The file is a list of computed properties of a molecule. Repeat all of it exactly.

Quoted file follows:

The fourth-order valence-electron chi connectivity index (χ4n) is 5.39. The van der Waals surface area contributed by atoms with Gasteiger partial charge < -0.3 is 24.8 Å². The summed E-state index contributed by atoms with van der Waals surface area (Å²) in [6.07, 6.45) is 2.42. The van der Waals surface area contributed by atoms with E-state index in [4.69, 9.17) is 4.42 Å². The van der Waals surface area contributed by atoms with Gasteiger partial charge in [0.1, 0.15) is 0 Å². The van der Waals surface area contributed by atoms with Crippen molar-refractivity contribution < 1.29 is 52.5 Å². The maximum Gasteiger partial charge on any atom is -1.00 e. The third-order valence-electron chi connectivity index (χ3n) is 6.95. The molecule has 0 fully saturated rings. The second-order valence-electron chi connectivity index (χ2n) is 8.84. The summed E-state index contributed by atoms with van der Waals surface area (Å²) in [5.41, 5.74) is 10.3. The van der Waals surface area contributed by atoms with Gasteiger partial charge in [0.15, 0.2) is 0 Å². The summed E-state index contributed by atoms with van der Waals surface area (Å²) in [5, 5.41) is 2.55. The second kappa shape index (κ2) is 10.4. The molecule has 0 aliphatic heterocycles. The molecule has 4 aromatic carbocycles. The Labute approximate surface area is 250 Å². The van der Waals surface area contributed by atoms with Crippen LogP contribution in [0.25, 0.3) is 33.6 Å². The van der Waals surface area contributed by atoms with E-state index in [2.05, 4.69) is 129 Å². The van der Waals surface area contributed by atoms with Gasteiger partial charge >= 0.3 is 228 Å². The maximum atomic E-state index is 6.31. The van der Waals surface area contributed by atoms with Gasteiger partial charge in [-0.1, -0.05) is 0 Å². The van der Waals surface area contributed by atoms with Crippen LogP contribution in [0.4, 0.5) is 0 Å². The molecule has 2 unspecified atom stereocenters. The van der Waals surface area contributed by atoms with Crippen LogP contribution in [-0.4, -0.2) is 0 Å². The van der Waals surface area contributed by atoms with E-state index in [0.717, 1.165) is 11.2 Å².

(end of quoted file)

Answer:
The fourth-order valence-electron chi connectivity index (χ4n) is 5.39. The van der Waals surface area contributed by atoms with Gasteiger partial charge < -0.3 is 24.8 Å². The summed E-state index contributed by atoms with van der Waals surface area (Å²) in [6.07, 6.45) is 2.42. The van der Waals surface area contributed by atoms with E-state index in [4.69, 9.17) is 4.42 Å². The van der Waals surface area contributed by atoms with Gasteiger partial charge in [0.1, 0.15) is 0 Å². The van der Waals surface area contributed by atoms with Crippen molar-refractivity contribution < 1.29 is 52.5 Å². The maximum Gasteiger partial charge on any atom is -1.00 e. The third-order valence-electron chi connectivity index (χ3n) is 6.95. The molecule has 0 fully saturated rings. The second-order valence-electron chi connectivity index (χ2n) is 8.84. The summed E-state index contributed by atoms with van der Waals surface area (Å²) in [5.41, 5.74) is 10.3. The van der Waals surface area contributed by atoms with Gasteiger partial charge in [0.15, 0.2) is 0 Å². The summed E-state index contributed by atoms with van der Waals surface area (Å²) in [5, 5.41) is 2.55. The second kappa shape index (κ2) is 10.4. The molecule has 0 aliphatic heterocycles. The molecule has 4 aromatic carbocycles. The Labute approximate surface area is 250 Å². The van der Waals surface area contributed by atoms with Crippen LogP contribution in [0.25, 0.3) is 33.6 Å². The van der Waals surface area contributed by atoms with E-state index in [2.05, 4.69) is 129 Å². The van der Waals surface area contributed by atoms with Gasteiger partial charge >= 0.3 is 228 Å². The maximum atomic E-state index is 6.31. The van der Waals surface area contributed by atoms with Gasteiger partial charge in [-0.1, -0.05) is 0 Å². The van der Waals surface area contributed by atoms with Crippen LogP contribution in [0.4, 0.5) is 0 Å². The molecule has 2 unspecified atom stereocenters. The van der Waals surface area contributed by atoms with Crippen LogP contribution in [-0.4, -0.2) is 0 Å². The van der Waals surface area contributed by atoms with E-state index in [0.717, 1.165) is 11.2 Å².